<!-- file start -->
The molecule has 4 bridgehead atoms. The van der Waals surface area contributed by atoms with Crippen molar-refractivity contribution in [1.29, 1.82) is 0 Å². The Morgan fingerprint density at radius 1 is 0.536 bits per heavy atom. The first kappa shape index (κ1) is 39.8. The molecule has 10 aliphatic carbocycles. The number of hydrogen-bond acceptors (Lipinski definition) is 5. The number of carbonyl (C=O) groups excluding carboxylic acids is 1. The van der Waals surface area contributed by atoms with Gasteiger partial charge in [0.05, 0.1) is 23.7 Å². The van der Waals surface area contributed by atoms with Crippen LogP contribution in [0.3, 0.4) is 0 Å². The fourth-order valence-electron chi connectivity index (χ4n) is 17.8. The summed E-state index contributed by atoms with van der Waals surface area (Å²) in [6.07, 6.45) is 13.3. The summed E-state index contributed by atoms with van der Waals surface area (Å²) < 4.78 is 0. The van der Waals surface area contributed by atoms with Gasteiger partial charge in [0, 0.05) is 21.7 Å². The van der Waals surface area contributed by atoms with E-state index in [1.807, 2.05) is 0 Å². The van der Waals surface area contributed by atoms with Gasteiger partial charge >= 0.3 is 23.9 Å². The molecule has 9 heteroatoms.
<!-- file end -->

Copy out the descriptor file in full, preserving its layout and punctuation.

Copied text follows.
The molecule has 4 bridgehead atoms. The van der Waals surface area contributed by atoms with Crippen molar-refractivity contribution in [1.29, 1.82) is 0 Å². The Morgan fingerprint density at radius 1 is 0.536 bits per heavy atom. The first kappa shape index (κ1) is 39.8. The molecule has 10 aliphatic carbocycles. The number of hydrogen-bond acceptors (Lipinski definition) is 5. The number of carbonyl (C=O) groups excluding carboxylic acids is 1. The van der Waals surface area contributed by atoms with Gasteiger partial charge in [0.05, 0.1) is 23.7 Å². The van der Waals surface area contributed by atoms with Crippen LogP contribution in [0.3, 0.4) is 0 Å². The fourth-order valence-electron chi connectivity index (χ4n) is 17.8. The summed E-state index contributed by atoms with van der Waals surface area (Å²) in [6.07, 6.45) is 13.3. The summed E-state index contributed by atoms with van der Waals surface area (Å²) < 4.78 is 0. The van der Waals surface area contributed by atoms with Gasteiger partial charge in [0, 0.05) is 21.7 Å². The van der Waals surface area contributed by atoms with E-state index in [1.807, 2.05) is 0 Å². The van der Waals surface area contributed by atoms with Gasteiger partial charge >= 0.3 is 23.9 Å². The molecule has 9 heteroatoms.